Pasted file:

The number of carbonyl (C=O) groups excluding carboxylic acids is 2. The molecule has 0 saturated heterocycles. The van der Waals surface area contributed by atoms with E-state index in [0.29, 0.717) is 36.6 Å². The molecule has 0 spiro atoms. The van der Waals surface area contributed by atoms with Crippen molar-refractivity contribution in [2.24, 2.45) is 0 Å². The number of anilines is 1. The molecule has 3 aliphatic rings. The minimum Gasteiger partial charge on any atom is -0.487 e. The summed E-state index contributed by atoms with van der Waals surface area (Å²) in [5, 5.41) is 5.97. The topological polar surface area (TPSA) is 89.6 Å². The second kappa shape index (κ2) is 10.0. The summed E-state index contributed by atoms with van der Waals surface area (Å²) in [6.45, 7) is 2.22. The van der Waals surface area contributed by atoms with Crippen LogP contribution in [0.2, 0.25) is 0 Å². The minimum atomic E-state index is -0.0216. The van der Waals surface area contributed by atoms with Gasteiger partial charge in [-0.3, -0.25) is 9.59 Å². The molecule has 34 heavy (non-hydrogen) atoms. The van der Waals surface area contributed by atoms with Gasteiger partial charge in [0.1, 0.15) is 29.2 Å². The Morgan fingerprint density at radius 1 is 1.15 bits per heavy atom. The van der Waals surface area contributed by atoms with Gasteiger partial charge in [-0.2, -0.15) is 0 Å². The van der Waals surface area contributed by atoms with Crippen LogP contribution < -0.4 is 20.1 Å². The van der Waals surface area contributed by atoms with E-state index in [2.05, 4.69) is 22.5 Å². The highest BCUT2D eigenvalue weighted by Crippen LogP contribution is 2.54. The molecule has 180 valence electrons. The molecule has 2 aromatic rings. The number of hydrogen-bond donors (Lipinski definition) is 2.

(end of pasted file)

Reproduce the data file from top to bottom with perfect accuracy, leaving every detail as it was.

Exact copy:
The number of carbonyl (C=O) groups excluding carboxylic acids is 2. The molecule has 0 saturated heterocycles. The van der Waals surface area contributed by atoms with E-state index in [0.29, 0.717) is 36.6 Å². The molecule has 0 spiro atoms. The van der Waals surface area contributed by atoms with Crippen molar-refractivity contribution in [2.24, 2.45) is 0 Å². The number of anilines is 1. The molecule has 3 aliphatic rings. The minimum Gasteiger partial charge on any atom is -0.487 e. The summed E-state index contributed by atoms with van der Waals surface area (Å²) in [5, 5.41) is 5.97. The topological polar surface area (TPSA) is 89.6 Å². The second kappa shape index (κ2) is 10.0. The summed E-state index contributed by atoms with van der Waals surface area (Å²) in [6.45, 7) is 2.22. The van der Waals surface area contributed by atoms with Crippen LogP contribution in [0.2, 0.25) is 0 Å². The minimum atomic E-state index is -0.0216. The van der Waals surface area contributed by atoms with Gasteiger partial charge in [-0.3, -0.25) is 9.59 Å². The molecule has 34 heavy (non-hydrogen) atoms. The van der Waals surface area contributed by atoms with Gasteiger partial charge in [0.1, 0.15) is 29.2 Å². The Morgan fingerprint density at radius 1 is 1.15 bits per heavy atom. The van der Waals surface area contributed by atoms with Gasteiger partial charge in [-0.2, -0.15) is 0 Å². The van der Waals surface area contributed by atoms with Crippen LogP contribution < -0.4 is 20.1 Å². The van der Waals surface area contributed by atoms with E-state index in [2.05, 4.69) is 22.5 Å². The highest BCUT2D eigenvalue weighted by Crippen LogP contribution is 2.54. The molecule has 180 valence electrons. The molecule has 2 aromatic rings. The number of hydrogen-bond donors (Lipinski definition) is 2.